Aircraft Index

Fighter Aces & Famous Pilots



A G Malan
WW2 Fighter Pilot

Group Captain Adolph Gysbert Malan, popularly known as "Sailor Malan", was one of the Ace RAF fighter pilots of WW2. He was famous for purposely allowing German pilots to escape and fly home with their dead and injured crews on board in order that the true horror of warfare would be experienced by more than just the hapless aircrews alone.

His great contribution to the British war effort were his 10 rules for air combat. RAH fighter pilots learned these rules by heart to increase their chances of successes and survival in aerial combat.

A G Malan

Background and Early Life
Group Captain A.G. Malan was born in Wellington, Cape Province, South Africa. At the early age of 15, he joined the Mercantile Marine with the Union Castle Line . This is where his nickname, Sailor, originated. He had his initial nautical training at the South African Merchant Navy Academy in 1924. He excelled and was one of the best cadets the institution produced. When it became apparent that the British Empire was endangered, he enrolled with the RAF's elementary flying school located near Bristol, England, learning to fly on Tiger Moth aircraft. He made his first flight on January 6, 1936 and then advanced to more sophisticated aircraft.


Personal Life and Family
Adolph Gysbert Malan was born on March 24, 1910 to Willem Adolf Malan and Evelyn Forde Jordan. He had 6 younger siblings namely, Ralph Jordan Malan, Zoe Minaar Malan, Willem Stanley Malan, Francis Malan, Marjorie Joubert Malan and Peter Malan. He was married to Lunda Irene Fraser and was blessed with 2 children, Jonathan Malan and Valerie Malan.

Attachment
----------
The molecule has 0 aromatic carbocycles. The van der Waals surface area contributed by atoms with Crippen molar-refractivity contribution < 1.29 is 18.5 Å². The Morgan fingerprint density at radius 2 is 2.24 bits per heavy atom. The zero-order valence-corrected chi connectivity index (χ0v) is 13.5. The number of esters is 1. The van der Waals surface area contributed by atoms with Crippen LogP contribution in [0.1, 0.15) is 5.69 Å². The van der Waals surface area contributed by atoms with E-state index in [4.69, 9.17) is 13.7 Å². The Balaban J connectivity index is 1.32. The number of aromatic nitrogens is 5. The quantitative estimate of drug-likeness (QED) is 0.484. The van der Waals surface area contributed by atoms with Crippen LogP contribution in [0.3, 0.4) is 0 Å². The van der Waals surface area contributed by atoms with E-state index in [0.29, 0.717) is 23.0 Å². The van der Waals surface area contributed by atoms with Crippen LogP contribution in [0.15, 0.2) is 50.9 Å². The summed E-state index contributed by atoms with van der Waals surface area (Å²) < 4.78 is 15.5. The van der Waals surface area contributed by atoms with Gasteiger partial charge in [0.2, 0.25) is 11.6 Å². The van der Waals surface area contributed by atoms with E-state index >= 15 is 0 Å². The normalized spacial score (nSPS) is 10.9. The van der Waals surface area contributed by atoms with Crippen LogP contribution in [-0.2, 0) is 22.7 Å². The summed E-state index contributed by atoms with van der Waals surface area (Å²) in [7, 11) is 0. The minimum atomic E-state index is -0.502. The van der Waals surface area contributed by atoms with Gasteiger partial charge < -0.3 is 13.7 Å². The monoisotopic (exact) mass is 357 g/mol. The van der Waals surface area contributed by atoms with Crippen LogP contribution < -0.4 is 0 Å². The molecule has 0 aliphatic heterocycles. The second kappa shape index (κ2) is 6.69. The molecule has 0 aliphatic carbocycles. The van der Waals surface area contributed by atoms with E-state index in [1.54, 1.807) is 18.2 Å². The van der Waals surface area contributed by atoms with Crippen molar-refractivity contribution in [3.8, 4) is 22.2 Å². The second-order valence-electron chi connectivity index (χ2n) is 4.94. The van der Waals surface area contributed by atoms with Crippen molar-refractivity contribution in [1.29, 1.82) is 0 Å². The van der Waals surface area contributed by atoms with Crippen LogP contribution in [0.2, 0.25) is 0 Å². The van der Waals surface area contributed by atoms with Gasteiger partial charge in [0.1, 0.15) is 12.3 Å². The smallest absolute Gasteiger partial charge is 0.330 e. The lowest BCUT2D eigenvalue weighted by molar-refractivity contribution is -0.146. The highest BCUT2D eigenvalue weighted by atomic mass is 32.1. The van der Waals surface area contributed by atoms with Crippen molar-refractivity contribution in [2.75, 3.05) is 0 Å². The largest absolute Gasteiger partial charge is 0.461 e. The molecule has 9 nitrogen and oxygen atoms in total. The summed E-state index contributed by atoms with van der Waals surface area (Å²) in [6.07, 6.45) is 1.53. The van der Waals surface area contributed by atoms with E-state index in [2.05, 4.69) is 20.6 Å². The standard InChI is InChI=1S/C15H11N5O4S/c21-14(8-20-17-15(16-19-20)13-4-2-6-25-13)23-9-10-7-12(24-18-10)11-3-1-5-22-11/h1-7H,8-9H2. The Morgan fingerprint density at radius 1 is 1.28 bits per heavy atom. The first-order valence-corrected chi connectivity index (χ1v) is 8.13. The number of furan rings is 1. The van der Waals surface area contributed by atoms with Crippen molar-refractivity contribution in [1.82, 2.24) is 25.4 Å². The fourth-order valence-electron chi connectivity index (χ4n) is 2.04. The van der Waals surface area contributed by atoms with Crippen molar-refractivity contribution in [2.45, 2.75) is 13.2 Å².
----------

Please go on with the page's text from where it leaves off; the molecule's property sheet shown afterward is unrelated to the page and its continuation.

Work and Career
The Barking Creek Battle - During WW2 Malan was assigned to the RAF's No. 74 Squadron and was tasked to cut off a bomber raid; however, it was in fact a misidentified RAF returning flight. Malan allegedly ordered Paddy Byrne and John Freeborn to attack the aircraft resulting in the death of flying Officer Montague Hulton-Harrop. During the following court-martial of the two pilots, Malan denied commanding his men to attack and was called a bare-faced liar. Fortunately, the court had decided that it was an unfortunate error of war and the 2 pilots were released.

Fierce Fight over Dunkirk
On June 28, 1940 Sailor Malan was involved in a fierce fight over Dunkirk which earned him a Distinguished Flying Cross in recognition of him shooting down five enemy aircraft.

Squadron Leader
On August 8, 1940, he was promoted as Acting Squadron leader. During the height of the Battle of Britain he was able to intercept a raid near Dover and three following raids. The squadron was able to shoot down a total of 38 enemy aircraft.

Wing Commander
After he received the Distinguished Service Order on December 24, 1940, he was appointed as one of the first Wing Leaders for the spring offensive. In 1941 he officially ended his active fighter pilot career with 27 kills, 7 aircraft destroyed, 3 probable damaged and 16 damaged aircraft and became Station Commander of RAF Biggin Hill. Although RAF standing orders prohibited ranks of Station Commander and above from flying for security reasons he regularly ignored these orders.

September 17, 1963, Captain A. G Malan died of Parkinson�s disease. During that time, this disease was rare and there was no treatment available. Because of his death, a budget was raised to research the treatment of this serious disease. The fund still finances research in to Parkinson�s disease to this day.